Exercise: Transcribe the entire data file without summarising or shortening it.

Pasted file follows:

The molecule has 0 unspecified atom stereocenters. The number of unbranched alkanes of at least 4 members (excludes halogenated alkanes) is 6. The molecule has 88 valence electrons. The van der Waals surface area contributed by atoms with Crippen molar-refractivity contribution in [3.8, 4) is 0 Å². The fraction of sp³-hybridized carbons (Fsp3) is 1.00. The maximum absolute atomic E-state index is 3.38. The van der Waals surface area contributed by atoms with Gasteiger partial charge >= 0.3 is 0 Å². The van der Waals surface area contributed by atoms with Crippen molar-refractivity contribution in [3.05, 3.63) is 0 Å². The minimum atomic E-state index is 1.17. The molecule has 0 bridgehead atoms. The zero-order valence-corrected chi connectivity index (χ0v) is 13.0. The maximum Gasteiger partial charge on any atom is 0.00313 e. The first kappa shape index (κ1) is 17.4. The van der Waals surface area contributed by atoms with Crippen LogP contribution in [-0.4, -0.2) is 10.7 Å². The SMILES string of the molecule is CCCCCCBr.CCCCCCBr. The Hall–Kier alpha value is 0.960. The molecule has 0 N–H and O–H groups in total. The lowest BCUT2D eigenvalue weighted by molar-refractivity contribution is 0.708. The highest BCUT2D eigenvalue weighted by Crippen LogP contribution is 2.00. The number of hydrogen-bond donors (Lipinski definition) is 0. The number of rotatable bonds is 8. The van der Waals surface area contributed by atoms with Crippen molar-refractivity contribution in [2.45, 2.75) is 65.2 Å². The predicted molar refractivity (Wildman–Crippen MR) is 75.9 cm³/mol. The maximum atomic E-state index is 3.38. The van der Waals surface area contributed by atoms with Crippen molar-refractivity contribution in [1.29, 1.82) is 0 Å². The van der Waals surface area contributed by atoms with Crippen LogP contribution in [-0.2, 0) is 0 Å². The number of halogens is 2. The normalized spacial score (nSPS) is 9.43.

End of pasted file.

The molecule has 0 unspecified atom stereocenters. The number of unbranched alkanes of at least 4 members (excludes halogenated alkanes) is 6. The molecule has 88 valence electrons. The van der Waals surface area contributed by atoms with Crippen molar-refractivity contribution in [3.8, 4) is 0 Å². The fraction of sp³-hybridized carbons (Fsp3) is 1.00. The maximum absolute atomic E-state index is 3.38. The van der Waals surface area contributed by atoms with Gasteiger partial charge >= 0.3 is 0 Å². The van der Waals surface area contributed by atoms with Crippen molar-refractivity contribution in [3.05, 3.63) is 0 Å². The minimum atomic E-state index is 1.17. The molecule has 0 bridgehead atoms. The zero-order valence-corrected chi connectivity index (χ0v) is 13.0. The maximum Gasteiger partial charge on any atom is 0.00313 e. The first kappa shape index (κ1) is 17.4. The van der Waals surface area contributed by atoms with Crippen LogP contribution in [-0.4, -0.2) is 10.7 Å². The SMILES string of the molecule is CCCCCCBr.CCCCCCBr. The Hall–Kier alpha value is 0.960. The molecule has 0 N–H and O–H groups in total. The lowest BCUT2D eigenvalue weighted by molar-refractivity contribution is 0.708. The highest BCUT2D eigenvalue weighted by Crippen LogP contribution is 2.00. The number of hydrogen-bond donors (Lipinski definition) is 0. The number of rotatable bonds is 8. The van der Waals surface area contributed by atoms with Crippen molar-refractivity contribution in [2.45, 2.75) is 65.2 Å². The predicted molar refractivity (Wildman–Crippen MR) is 75.9 cm³/mol. The maximum atomic E-state index is 3.38. The van der Waals surface area contributed by atoms with Crippen molar-refractivity contribution in [1.29, 1.82) is 0 Å². The van der Waals surface area contributed by atoms with Crippen LogP contribution in [-0.2, 0) is 0 Å². The number of halogens is 2. The normalized spacial score (nSPS) is 9.43.